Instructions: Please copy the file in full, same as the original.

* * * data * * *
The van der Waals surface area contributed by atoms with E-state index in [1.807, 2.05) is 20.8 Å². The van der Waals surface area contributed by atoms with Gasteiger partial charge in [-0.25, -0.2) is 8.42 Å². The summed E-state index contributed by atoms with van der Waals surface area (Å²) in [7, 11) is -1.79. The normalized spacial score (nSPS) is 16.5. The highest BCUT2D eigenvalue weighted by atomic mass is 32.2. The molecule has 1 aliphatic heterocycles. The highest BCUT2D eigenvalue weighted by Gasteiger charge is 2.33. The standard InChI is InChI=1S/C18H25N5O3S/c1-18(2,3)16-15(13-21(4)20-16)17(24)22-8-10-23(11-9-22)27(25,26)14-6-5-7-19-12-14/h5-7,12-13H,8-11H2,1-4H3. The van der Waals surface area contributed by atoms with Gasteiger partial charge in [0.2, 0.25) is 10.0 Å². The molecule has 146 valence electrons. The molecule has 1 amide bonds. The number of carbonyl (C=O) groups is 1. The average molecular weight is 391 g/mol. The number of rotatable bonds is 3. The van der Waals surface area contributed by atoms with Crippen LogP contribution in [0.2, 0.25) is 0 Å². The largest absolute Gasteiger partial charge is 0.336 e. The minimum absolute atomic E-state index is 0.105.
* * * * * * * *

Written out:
The van der Waals surface area contributed by atoms with E-state index in [1.807, 2.05) is 20.8 Å². The van der Waals surface area contributed by atoms with Gasteiger partial charge in [-0.25, -0.2) is 8.42 Å². The summed E-state index contributed by atoms with van der Waals surface area (Å²) in [7, 11) is -1.79. The normalized spacial score (nSPS) is 16.5. The highest BCUT2D eigenvalue weighted by atomic mass is 32.2. The molecule has 1 aliphatic heterocycles. The highest BCUT2D eigenvalue weighted by Gasteiger charge is 2.33. The standard InChI is InChI=1S/C18H25N5O3S/c1-18(2,3)16-15(13-21(4)20-16)17(24)22-8-10-23(11-9-22)27(25,26)14-6-5-7-19-12-14/h5-7,12-13H,8-11H2,1-4H3. The van der Waals surface area contributed by atoms with Gasteiger partial charge in [0.2, 0.25) is 10.0 Å². The molecule has 146 valence electrons. The molecule has 1 amide bonds. The number of carbonyl (C=O) groups is 1. The average molecular weight is 391 g/mol. The number of rotatable bonds is 3. The van der Waals surface area contributed by atoms with Crippen LogP contribution in [0.2, 0.25) is 0 Å². The largest absolute Gasteiger partial charge is 0.336 e. The minimum absolute atomic E-state index is 0.105.